Faced with a situation where students had to take up jobs in numerous small and unknown companies, b-schools improvised on spin to turn it into a positive. And the word 'diverse' debuted in placement report vocabulary. "This year's placements witnessed students opting to work for a diverse set of companies," etc. (It must be noted that in placement reports, it is always students 'opting' to make these unconventional decisions en masse. The institute only complies with these noble and newfound urges of its students to work with a nondescript textile SME in Surat). A newspaper article later noted that the graduates were grabbing the first chance to jump out of these 'diverse' companies, some lasting less than three months after joining.
The word 'process' too gained importance, as b-schools went to great lengths describing how despite the downturn their placement process allowed everyone a fair chance at jobs of their choice.
The lengths of placement reports shrunk drastically and reports were delayed by months. Struggling to place students till the very end and having little to wax detail on, b-schools chose to publish petite reports compendiously notifying, "Yes, we still exist and yes, students did get jobs." The combined word-count of the considered placement reports dropped by 42% to 5,965 words.
The economic recession of 2008 is by now spoken of as that horrible epidemic which struck an ancient civilization now extinct. The good times are allegedly back again; even better than 2006, insist some b-schools.
How are placement reports behaving themselves? A look at the 2011 word cloud shows that profile and role-related words have more or less maintained the edge they gained during the recession. The word 'salary' has grown in size, yet is a tame version of its larger-than-life 2006 predecessor. B-schools still like to advertise their salaries, but in a relatively downplayed manner. No more bombastic bulletins of crore conquests.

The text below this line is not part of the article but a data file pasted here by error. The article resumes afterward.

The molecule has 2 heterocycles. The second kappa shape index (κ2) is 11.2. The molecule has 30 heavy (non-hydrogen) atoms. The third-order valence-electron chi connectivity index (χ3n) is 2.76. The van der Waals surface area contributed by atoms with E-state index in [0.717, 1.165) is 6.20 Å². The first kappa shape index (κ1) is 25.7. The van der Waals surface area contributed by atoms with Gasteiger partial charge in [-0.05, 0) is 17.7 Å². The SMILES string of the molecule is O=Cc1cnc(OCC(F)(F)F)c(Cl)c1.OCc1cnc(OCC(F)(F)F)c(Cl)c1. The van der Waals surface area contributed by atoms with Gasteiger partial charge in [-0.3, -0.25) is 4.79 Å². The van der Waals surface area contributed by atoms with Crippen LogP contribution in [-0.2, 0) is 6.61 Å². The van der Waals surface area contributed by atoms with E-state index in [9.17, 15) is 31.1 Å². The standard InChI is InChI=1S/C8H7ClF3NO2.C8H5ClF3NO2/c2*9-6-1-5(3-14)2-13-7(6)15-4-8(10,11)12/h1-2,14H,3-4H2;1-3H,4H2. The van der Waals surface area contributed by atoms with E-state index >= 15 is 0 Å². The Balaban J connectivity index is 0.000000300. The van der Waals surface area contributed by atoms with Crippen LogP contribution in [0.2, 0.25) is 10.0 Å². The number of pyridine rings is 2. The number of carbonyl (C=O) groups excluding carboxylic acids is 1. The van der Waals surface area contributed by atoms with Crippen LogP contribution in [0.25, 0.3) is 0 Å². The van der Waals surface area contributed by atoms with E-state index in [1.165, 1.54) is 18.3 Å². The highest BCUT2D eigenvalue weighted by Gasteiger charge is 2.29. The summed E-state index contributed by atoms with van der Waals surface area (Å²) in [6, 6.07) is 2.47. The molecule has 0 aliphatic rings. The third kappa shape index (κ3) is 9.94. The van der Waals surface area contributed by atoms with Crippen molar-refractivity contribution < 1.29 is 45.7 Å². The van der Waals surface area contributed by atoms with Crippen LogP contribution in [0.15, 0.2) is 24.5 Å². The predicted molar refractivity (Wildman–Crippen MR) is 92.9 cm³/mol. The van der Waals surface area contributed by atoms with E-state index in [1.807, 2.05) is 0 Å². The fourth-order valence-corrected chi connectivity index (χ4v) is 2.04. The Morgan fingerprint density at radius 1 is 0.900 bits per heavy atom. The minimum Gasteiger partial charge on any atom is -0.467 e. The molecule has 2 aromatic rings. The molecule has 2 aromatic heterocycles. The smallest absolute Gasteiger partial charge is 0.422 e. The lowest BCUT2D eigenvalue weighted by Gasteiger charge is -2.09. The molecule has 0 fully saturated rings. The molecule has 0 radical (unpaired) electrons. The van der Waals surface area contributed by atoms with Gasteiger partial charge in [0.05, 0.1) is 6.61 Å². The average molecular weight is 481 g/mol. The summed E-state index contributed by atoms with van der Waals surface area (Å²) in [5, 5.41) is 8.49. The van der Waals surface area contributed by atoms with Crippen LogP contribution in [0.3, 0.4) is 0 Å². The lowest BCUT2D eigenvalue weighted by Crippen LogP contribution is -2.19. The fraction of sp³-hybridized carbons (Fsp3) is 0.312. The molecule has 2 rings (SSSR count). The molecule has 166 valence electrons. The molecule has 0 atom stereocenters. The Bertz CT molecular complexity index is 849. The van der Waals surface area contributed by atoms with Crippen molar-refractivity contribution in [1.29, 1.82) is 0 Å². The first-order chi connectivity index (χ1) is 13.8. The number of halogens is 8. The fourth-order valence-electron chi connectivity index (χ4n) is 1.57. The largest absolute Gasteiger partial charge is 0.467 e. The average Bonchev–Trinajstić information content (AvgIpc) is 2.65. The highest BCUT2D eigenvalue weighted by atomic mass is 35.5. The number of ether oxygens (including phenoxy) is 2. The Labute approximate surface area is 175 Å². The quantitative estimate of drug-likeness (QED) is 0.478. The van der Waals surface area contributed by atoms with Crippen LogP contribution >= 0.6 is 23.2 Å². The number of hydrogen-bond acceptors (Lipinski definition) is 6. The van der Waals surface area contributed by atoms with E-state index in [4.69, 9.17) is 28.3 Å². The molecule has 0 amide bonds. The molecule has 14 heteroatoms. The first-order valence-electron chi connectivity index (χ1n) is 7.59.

The total word-count of the 2011 placement reports of the b-schools in consideration has increased by 36% (over that in 2009) to 9,274 words. What information does the additional penmanship account for?
Since 2010, placement reports have started detailing job roles and profiles sometimes to painstaking levels. Some reports, especially of schools which have embargoed publicizing salary figures, have described the profiles offered for almost every company mentioned in the report. Transparency is in fashion, and many schools are publishing sector-level salaries and acceptance information.
Throughout these ups and downs, two words: 'bank' and 'consulting' have stuck at large, dominating all placement reports. Ostensibly because they pertain to the most coveted jobs on campus and are advertised with commensurate pride in reports.
It's hard to miss how going through the struggle of a recession has changed the way MBA placements are reported in the country. With salaries temporarily out of the way, b-schools got some think-time to explore other facets of their annual campus recruitment exercise. Meanwhile, batch sizes at the IIMs and other b-schools too increased, planting newer worries in the placement committees' minds than maximizing salaries.
The recession also taught b-schools that it was okay to take longer periods to place students. That a lengthy process helped more thoughtful recruitment decisions which outweighed the turgidity of the slot process.
We now stand with baited breaths in anticipation of the first placement report adhering to IIM Ahmedabad's proposed Placement Reporting Standards. It may not solve all problems (b-schools could still smokescreen the public out by releasing fudged data in the structure defined by the Placement Reporting Standards, thus creating the illusion of transparency while silently unleashing misrepresentation, if they don't audit the report), but it would break some virgin ground in the conflict between the b-schools' tendencies to selectively disclose versus the public's need to know it all.
If you spot interesting trends, do comment about them!
(Download the raw data used to create this visualisation.)